Open Source SMS/WAP, Mobile Marketing On Your Terms

I’ve always been a fan of open source software, and anything protected under the GPL license. For quite some time now, I’ve been experimenting with a freely available open source SMS and WAP gateway called Kannel. For those who don’t know what open source means; It’s a type of software distribution in which the source …   Read More

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I’ve always been a fan of open source software, and anything protected under the GPL license. For quite some time now, I’ve been experimenting with a freely available open source SMS and WAP gateway called Kannel.

For those who don’t know what open source means;Â It’s a type of software distribution in which the source code for the software itself is completely free to obtain, and open for any third party to manipulate into anything they want to create with the code. In this case, SMS and WAP functionality for your mobile marketing campaigns.

Kannel is a project that was created back in 1999, and to this day is still the only fully open source SMS and WAP gateway available (someone please correct me if I’m wrong…). The project provides open source components that one can use to build a fully operational WAP infrastructure, as well as an SMS gateway for GSM networks. In their own words, “Kannel was created to make SMS/WAP components freely available to everyone so that the market potential for WAP services, both from wireless operators and specialized service providers, will be realized as efficiently as possible.”

For SMS functionality, Kannel is geared to facilitate the linking of HTTP-based services to various SMS centers using obscure protocols. Similarly, it facilitates WAP communications in a less complex manner to make WAP services more accessible to everyone. Unlike some marketer’s claims, WAP doesn’t actually bring the existing content of the Internet directly to the mobile phone. There’s too many technical and other problems for this to ever work properly. The main problem is that Internet content is mainly in the form of PHP, ASP, HTML, etc. and they’re written in such a way as to require fast connections, fast processors, large memories, big screens, audio output, and may require fairly efficient input mechanisms. That’s OK, since they hopefully work better for traditional computers and networks that way. However, most mobile phones have very slow processors, very little memory, intermittent bandwidth, little screens and extremely awkward input mechanisms. Most existing web pages simply won’t work on them.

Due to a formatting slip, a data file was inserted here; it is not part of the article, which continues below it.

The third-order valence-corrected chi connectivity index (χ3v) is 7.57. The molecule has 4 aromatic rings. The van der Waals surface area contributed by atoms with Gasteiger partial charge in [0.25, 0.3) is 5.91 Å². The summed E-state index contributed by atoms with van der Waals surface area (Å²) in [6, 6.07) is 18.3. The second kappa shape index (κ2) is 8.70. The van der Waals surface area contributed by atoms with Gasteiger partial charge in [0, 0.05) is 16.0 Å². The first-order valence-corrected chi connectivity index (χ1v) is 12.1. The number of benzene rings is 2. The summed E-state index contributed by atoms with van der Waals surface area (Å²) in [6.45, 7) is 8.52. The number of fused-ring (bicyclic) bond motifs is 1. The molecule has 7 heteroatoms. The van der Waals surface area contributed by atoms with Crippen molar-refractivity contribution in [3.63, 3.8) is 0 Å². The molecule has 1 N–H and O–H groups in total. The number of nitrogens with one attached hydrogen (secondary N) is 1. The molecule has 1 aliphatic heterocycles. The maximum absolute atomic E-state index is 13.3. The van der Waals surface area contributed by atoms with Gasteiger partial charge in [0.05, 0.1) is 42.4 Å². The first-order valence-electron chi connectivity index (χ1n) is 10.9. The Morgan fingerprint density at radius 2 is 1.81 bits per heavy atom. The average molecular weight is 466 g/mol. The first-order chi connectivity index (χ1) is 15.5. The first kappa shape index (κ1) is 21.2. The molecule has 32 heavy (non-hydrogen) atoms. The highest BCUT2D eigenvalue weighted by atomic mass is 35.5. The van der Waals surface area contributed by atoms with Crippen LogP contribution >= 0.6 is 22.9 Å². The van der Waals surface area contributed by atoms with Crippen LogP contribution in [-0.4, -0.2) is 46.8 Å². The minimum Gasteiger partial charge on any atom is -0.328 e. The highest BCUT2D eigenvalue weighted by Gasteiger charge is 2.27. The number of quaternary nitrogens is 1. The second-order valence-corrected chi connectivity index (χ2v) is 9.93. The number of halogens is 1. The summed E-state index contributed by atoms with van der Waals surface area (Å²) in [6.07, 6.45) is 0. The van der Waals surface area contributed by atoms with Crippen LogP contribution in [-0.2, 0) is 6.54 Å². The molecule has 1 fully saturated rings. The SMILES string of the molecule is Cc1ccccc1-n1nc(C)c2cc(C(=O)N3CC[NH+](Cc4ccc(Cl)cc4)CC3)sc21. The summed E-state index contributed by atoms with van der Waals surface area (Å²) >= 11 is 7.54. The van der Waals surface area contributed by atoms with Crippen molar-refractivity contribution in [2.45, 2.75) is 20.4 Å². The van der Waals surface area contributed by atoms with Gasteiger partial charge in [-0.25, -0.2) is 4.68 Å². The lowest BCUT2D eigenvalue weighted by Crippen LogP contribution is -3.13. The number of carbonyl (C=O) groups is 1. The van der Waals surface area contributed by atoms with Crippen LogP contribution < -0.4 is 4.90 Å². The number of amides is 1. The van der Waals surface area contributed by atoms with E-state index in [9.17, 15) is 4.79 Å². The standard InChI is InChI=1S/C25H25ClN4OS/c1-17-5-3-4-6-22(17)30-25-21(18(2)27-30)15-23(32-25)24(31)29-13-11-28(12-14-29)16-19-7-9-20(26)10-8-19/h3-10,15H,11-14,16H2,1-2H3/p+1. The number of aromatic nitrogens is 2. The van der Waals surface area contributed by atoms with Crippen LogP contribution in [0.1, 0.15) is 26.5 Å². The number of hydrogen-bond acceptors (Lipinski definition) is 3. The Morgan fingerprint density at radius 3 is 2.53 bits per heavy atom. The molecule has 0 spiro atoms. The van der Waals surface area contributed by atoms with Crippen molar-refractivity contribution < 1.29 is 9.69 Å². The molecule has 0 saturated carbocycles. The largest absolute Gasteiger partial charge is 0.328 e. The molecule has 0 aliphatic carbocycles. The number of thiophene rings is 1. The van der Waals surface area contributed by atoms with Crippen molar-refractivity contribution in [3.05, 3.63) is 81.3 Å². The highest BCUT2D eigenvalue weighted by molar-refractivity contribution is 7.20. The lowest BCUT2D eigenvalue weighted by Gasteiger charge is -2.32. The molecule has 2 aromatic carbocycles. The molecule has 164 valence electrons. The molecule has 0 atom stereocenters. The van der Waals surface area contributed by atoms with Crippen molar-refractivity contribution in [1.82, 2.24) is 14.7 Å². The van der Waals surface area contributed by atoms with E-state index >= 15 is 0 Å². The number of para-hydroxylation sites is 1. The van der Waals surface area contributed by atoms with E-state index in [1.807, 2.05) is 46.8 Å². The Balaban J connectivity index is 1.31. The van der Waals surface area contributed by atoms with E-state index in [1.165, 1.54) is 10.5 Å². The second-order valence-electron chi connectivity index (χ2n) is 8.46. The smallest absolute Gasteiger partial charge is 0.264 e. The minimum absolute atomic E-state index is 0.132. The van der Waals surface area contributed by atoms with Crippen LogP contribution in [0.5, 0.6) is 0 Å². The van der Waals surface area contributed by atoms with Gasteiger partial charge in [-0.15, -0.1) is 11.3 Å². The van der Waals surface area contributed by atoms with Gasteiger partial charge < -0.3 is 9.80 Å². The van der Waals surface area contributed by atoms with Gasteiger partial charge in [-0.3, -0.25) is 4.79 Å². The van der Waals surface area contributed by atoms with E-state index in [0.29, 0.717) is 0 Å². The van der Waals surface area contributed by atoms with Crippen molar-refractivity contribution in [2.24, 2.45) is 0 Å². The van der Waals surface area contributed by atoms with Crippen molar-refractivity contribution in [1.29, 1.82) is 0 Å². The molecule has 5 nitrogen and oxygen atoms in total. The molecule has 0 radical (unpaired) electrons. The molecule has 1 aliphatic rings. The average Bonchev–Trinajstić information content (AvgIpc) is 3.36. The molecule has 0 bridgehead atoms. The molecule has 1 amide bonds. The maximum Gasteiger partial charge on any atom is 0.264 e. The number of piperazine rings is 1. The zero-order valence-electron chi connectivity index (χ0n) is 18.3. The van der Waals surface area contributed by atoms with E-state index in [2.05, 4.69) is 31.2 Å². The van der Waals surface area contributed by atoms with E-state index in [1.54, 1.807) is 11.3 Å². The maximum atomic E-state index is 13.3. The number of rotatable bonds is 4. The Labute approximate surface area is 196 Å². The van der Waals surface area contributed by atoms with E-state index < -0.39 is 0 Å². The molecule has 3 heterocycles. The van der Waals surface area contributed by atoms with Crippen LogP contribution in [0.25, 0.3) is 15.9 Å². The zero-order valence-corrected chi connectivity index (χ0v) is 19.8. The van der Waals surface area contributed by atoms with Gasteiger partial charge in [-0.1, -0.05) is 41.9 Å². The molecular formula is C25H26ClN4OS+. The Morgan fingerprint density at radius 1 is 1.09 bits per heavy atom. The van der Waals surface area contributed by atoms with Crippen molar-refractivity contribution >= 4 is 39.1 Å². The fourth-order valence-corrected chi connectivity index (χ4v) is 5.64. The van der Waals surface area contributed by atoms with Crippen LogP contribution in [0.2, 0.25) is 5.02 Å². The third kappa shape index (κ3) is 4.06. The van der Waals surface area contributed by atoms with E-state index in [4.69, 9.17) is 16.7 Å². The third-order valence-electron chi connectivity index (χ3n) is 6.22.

The Kannel WAP gateway talks to the phone using the WAP protocol stack, and translates the requests it receives to normal HTTP.

I realize that for most, compiling your own SMS/WAP gateway can be a daunting task, and most of the time simply not worth it, if you want to outsource this I recommend mobileStorm, Movo Mobile, or Golive Mobile. But for some, it’s worth taking the time to play around with for a bit to see if it will facilitate the SMS or WAP campaign your wanting. With the rising cost of WAP marketing, and the pay-per-message model of most SMS providers, I think it’s worth a look. If configured properly, any GSM-based phone can send and receive a large amount of SMS data within reason. If your campaign requires small to moderate amounts of sending and receiving, Kannel might be the perfect solution for you.

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8 comments

  1. Kamal

    Does anyone know what equipment are required to setup Kannel? and what type of operator services are required.

    can I use on simple sim card and any modem option mobile phone to use this serer? I am just trying to hook up an experimental solution to test kannel.

    regards

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  3. Anton Stoyanov

    We actually have made this gadget which you can attach to any PC and (with the right software) it will send SMS and Call people through the SIM card inserted.

    Originally we were thinking of using it for server monitoring, but we can now do complete sms services with it (if the operators don’t mind).

    However, would people prefer using a GSM modem for their campaigns rather then the existing services online?

  4. scott

    it works great for GSM (i.e tmobile , at&t) now finding a cdma (verizon, sprint) device to send sms well that’s a different ballgame . overall its the best the only other really good option is nowsms but you have to pay and you still run into the same issue of modems . and yes agreeing with Colin its no walk in the park.

  5. Colin

    Kannel will support both as an Open Source application, it just depends on how resourceful you can be. I’ve been using Kannel for a few months now while building my beta product, and while I’m very happy with how it’s working. The documentation for anything beyond making Kannel run is tough to chase down (interfacing with GSM devices, SMTP, SMPP, etc). My background is in developing Linux-based VoIP systems, so that helped immensely when developing a Kannel system, but even for a seasoned Linux veteran it was no walk in the park.

  6. justin

    I believe it’s SMTP, you’re right. It would make the most sense, but it’s hard to get a clarification from their website…

  7. Giff Gfroerer, i2SMS

    Do you know if Kannel uses SMTP or SMPP? It was my understanding they went the SMTP route…

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